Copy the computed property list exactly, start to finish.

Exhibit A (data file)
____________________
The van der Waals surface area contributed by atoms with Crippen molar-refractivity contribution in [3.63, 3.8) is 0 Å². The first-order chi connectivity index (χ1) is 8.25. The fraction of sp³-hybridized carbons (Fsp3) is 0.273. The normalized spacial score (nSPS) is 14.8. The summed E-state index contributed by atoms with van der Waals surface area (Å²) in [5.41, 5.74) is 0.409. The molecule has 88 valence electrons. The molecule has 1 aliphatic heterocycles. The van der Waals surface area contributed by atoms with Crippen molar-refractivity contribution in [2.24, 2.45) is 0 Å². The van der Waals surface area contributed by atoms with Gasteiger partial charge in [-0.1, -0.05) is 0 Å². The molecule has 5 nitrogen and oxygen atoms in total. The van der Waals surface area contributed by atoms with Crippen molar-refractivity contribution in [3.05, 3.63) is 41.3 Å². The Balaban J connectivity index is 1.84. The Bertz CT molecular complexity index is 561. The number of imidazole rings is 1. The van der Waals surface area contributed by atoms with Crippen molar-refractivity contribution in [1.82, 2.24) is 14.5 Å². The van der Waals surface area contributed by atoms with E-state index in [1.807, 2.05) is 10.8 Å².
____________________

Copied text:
The van der Waals surface area contributed by atoms with Crippen molar-refractivity contribution in [3.63, 3.8) is 0 Å². The first-order chi connectivity index (χ1) is 8.25. The fraction of sp³-hybridized carbons (Fsp3) is 0.273. The normalized spacial score (nSPS) is 14.8. The summed E-state index contributed by atoms with van der Waals surface area (Å²) in [5.41, 5.74) is 0.409. The molecule has 88 valence electrons. The molecule has 1 aliphatic heterocycles. The van der Waals surface area contributed by atoms with Crippen molar-refractivity contribution in [2.24, 2.45) is 0 Å². The van der Waals surface area contributed by atoms with Gasteiger partial charge in [-0.1, -0.05) is 0 Å². The molecule has 5 nitrogen and oxygen atoms in total. The van der Waals surface area contributed by atoms with Crippen molar-refractivity contribution in [3.05, 3.63) is 41.3 Å². The Balaban J connectivity index is 1.84. The Bertz CT molecular complexity index is 561. The number of imidazole rings is 1. The van der Waals surface area contributed by atoms with Crippen molar-refractivity contribution in [1.82, 2.24) is 14.5 Å². The van der Waals surface area contributed by atoms with E-state index in [1.807, 2.05) is 10.8 Å².